Microsoft Pushes Customers to Upgrade to Windows 2000

Microsoft Corp. is turning up the heat on customers to move to Windows 2000.

Late last month in New Orleans, Microsoft’s ( David Thompson preached to the converted during his keynote speech at the Windows 2000 Deployment Conference. Thompson, vice president of Microsoft’s Windows 2000 Server product group, gave IT administrators who were already motivated enough to come to a conference on Windows 2000 a sales pitch on the operating system to spur them on to faster deployment.

Microsoft also recently sent 400 program managers, developers, test engineers, software design engineers, and technical writers on the road in a program called Windows 2000 Door-to-Door. The group of technology evangelists pitched the upgraded operating system to 1,400 customers and channel partners around the world.

"It resulted in accelerated planning and deployments," Thompson says. One company, Marconi PLC (, committed to a 30,000 desktop rollout; another company, Christiana Care (, will do a quicker rollout of Active Directory than originally planned.

Speed of deployment is a critical issue for Microsoft. The company needs to sell a lot of Windows 2000. Buffetted by reduced earnings expectations and anti-trust trial difficulties, Microsoft needs to move high volumes of Windows 2000, a key strategic product for Microsoft and the cornerstone of wide-ranging initiatives across many Microsoft product lines.

Industry observers have been predicting slow rollouts of Windows 2000 across corporate America, projecting that many companies will wait until 2001 or later to deploy. The same week Microsoft was holding the deployment conference in New Orleans, industry analyst GartnerGroup Inc. ( was throwing cold water on the Windows rollout schedule at the analyst's San Francisco conference on Windows in the enterprise.

At least 70 percent of the Windows NT Server installed base will skip Windows 2000, GartnerGroup analyst Tom Bittman told attendees. Microsoft plans to release an upgrade of Windows 2000 code-named Whistler in 2001.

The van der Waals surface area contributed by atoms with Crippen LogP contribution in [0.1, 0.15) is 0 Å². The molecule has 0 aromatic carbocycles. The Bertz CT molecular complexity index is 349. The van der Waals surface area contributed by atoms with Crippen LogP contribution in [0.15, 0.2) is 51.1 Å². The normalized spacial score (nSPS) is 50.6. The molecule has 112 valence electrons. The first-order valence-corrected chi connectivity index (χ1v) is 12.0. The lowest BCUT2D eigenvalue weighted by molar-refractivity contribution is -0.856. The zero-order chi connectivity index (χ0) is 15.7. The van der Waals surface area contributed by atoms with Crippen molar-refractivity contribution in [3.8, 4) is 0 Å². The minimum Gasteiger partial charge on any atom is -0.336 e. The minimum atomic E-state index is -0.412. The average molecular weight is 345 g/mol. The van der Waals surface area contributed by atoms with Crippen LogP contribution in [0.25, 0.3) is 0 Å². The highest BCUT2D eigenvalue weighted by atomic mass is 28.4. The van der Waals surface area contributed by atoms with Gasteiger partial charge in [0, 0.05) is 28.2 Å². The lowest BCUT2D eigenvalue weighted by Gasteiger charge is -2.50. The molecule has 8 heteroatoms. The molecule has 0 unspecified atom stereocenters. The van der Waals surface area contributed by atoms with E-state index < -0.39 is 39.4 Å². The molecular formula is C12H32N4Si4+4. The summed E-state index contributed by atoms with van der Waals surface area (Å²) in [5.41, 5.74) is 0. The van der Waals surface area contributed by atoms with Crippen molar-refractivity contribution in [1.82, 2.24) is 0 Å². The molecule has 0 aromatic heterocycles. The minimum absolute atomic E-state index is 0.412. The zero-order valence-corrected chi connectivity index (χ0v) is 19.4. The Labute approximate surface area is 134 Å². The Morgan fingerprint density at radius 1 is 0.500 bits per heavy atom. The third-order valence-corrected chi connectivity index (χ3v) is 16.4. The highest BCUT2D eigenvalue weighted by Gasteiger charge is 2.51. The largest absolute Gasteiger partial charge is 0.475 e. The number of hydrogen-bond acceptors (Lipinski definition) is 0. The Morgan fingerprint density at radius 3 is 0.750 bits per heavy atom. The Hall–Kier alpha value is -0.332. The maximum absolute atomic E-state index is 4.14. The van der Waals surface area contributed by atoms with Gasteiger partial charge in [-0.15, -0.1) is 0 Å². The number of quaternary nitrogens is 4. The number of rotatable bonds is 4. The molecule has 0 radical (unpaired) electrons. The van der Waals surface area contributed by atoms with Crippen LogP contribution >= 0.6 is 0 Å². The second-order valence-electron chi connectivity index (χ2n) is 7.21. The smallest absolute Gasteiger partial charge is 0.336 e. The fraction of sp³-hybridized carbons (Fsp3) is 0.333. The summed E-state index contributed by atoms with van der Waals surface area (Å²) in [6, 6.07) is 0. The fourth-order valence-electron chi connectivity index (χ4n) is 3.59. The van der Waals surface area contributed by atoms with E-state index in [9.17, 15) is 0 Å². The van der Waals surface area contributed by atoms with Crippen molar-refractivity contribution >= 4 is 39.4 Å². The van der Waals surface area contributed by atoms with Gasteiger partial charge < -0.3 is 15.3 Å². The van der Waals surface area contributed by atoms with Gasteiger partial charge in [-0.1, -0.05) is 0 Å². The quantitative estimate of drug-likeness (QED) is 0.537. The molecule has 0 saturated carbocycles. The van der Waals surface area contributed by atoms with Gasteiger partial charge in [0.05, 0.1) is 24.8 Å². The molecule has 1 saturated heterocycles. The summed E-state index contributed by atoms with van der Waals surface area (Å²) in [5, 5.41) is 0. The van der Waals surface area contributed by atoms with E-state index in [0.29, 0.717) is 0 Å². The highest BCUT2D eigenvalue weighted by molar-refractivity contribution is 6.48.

Microsoft's Thompson approached his keynote speech by presenting negatives about Windows 2000 and then attempting to debunk them. He organized his presentation into what he called 10 myths about Windows 2000. They included bullet points such as Windows 2000 can’t do 24X7; Few companies will move to Windows 2000 anytime soon; If you want reliable and scalable Web servers, Unix is the only real choice; and Few applications run on Windows 2000.

"For the last year, we’ve been running Windows 2000 as the distributed infrastructure at Microsoft. You don’t have to wait three releases for this product," Thompson said. He explained the high-profile Nasdaq stock monitoring system implemented on Windows NT by Unisys Corp. ( and that Microsoft has been running Windows 2000 since Jan. 1. "This is the most tested software product we’ve released," Thompson declared, ticking off some statistics of the Windows 2000 development process, such as the 814 builds of the operating system between Windows NT 4.0 and Windows 2000; the 5,000 person development, testing, and marketing team; and an estimated $1 billion investment.

Some of the large e-commerce sites Windows 2000 is handling as an enterprise-class Web server include; Dell Computer Corp. (; Barnes and Noble (; and Mary Kay Inc. (, Thompson said.

He also aimed to deflect criticism that the operating system had few applications that support it. "More than 4,000 [Windows 2000 Ready] applications are available today, and more than 4,500 more are being readied," he said.

Thompson emphasized for the IT administrators a story that Microsoft has been telling for some time: There are benefits to incremental deployments. "We spent a lot of time trying to design things so you could do incremental upgrades. You can upgrade pieces in your enterprise and gain advantage today. You get a better Web server, a better file server, and faster print servers with color," Thompson said.

Some analysts warn IT administrators to keep a close eye on incremental deployments so that a network doesn’t become Windows 2000-dominated without an overarching vision for the infrastructure.


10 Myths about Windows 2000

  1. Windows 2000 can’t do 24x7
  2. Few applications run on Windows 2000
  3. Windows 2000 is big and slow
  4. If you want reliable and scalable Web servers, Unix is the only real choice
  5. Windows isn’t secure
  6. Business Windows can’t do laptops
  7. Deploying Windows 2000 requires two years of planning
  8. Upgrading from Windows NT 4.0 is difficult; migrating from another platform is impossible
  9. Windows systems are too hard to manage
  10. Few companies will move to Windows 2000 anytime soon

Source: Microsoft Corp.

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